This is a great idea, I would love to see a standard sized device charger (doesn’t have to be limited to mobile phones) adopted by hardware manufacturers much in the same way that USB was embraced. Not only would this be convenient for consumers, but the charger could be unbundled from the device, as in you buy one charger to support the full range of devices that you have which results in lower BOM costs for the manufacturer and less waste from a consumer standpoint.
The agreement by Nokia, Sony Ericsson and other industry majors will mean phones compatible with standard charging devices are available in Europe from next year, said the EU executive, which has pushed for such a deal.
This is a totally doable concept because all mobile devices rely on chargers that are within specific output voltages and amperages, which can be auto-sensed by the wall unit, meaning that standardization really takes the form of standard cabling to connect the device to the charger unit… and as Apple and Blackberry, among others, demonstrate, USB is an ideal cabling for moving not just data to the device but also power.
Not surprisingly, Apple has taken a lead in smart designs in this area and the latest generation iPhone wall power unit is about as small as possible and the utilization of the USB cable means that there is less “stuff” that the iPhone requires. Unfortunately, Apple’s departure from USB standards, relying on the proprietary iPhone connector on one end, means that the iPhone itself will also require a proprietary component (even if someone else makes it there is still a licensing component which is, as far as I know, a flat fee of $4 per unit), but ignoring that for the moment, the Apple scheme that relies on a small wall plug in and a USB cable to connect the device is ideal.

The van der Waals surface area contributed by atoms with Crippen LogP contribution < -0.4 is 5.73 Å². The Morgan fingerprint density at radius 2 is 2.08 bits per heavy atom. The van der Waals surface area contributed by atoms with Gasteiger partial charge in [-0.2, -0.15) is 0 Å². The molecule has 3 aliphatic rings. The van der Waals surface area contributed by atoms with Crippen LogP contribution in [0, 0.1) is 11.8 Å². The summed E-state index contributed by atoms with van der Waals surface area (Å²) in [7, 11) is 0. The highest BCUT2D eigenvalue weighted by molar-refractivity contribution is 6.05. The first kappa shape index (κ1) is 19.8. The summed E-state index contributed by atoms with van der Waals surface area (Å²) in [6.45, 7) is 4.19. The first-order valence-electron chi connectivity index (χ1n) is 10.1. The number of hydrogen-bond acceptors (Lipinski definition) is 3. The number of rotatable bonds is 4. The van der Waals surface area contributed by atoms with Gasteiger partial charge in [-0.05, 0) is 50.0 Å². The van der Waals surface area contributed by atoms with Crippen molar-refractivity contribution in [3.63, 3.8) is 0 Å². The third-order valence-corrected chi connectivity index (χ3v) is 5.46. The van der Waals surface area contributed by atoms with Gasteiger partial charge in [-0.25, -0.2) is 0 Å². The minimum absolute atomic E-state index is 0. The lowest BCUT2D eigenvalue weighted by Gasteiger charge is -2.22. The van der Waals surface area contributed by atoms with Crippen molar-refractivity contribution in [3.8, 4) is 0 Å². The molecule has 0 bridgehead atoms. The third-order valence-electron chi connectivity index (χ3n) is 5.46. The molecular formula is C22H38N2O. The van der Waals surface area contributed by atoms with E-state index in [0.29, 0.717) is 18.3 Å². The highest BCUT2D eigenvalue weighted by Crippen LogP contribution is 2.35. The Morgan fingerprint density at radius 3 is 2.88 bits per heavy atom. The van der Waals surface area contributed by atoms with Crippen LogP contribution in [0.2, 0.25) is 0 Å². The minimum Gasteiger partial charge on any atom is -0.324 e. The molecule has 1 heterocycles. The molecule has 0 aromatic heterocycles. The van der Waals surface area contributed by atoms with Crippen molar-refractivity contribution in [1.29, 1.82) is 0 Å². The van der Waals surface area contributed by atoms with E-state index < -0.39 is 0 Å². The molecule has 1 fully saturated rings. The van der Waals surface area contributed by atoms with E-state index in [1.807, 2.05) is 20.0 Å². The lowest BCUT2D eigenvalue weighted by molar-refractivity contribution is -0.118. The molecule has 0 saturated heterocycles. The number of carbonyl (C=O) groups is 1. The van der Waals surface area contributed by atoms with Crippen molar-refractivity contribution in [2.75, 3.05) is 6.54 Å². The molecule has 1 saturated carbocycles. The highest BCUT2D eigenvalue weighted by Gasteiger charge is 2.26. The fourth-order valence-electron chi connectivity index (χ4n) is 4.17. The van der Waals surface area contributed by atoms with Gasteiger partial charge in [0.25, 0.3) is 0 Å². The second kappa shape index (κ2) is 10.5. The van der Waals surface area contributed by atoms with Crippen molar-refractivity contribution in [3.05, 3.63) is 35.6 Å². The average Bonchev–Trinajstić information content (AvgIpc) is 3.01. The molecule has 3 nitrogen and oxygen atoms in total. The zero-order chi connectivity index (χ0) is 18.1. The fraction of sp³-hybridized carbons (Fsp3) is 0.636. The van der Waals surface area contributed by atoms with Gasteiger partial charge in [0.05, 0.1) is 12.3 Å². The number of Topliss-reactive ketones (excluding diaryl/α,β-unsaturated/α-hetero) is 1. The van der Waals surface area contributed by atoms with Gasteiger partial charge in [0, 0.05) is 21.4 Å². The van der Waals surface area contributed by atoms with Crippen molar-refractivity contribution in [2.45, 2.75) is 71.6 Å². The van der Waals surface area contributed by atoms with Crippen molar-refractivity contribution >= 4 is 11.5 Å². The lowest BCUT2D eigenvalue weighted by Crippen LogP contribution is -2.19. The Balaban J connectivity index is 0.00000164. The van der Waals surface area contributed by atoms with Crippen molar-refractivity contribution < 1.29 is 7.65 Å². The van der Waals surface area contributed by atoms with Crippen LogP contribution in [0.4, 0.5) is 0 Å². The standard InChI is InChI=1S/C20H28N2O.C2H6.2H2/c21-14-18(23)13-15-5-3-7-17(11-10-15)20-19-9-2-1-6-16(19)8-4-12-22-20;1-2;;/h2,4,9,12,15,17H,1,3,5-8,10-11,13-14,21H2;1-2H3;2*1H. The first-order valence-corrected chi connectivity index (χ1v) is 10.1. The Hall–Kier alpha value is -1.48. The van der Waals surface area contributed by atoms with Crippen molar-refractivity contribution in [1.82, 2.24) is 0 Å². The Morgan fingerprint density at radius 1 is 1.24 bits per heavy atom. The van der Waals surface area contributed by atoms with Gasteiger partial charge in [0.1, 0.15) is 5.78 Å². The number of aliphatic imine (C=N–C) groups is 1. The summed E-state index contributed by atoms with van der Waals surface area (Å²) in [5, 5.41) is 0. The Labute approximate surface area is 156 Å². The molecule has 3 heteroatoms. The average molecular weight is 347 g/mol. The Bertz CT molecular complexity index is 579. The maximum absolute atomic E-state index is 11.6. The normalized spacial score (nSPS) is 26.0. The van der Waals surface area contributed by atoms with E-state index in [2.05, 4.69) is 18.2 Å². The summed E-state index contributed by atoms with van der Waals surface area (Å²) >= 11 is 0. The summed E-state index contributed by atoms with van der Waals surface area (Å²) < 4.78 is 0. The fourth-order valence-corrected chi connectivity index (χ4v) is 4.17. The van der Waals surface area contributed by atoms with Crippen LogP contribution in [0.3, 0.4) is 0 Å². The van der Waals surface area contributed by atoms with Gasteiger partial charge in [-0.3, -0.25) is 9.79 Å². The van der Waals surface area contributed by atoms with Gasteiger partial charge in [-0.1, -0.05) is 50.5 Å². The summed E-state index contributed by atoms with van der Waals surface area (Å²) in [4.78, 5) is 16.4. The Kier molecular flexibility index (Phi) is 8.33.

A standard device charger is a big step in the right direction but it’s still only a half measure to something that would truly revolutionize how power is delivered to mobile devices and that is wirelessly. Nikola Tesla demonstrated the wireless delivery of electricity over 115 years ago (Tesla coils were not invented solely for use as movie props), which leaves me wondering why this technology has not been commercialized for consumer devices.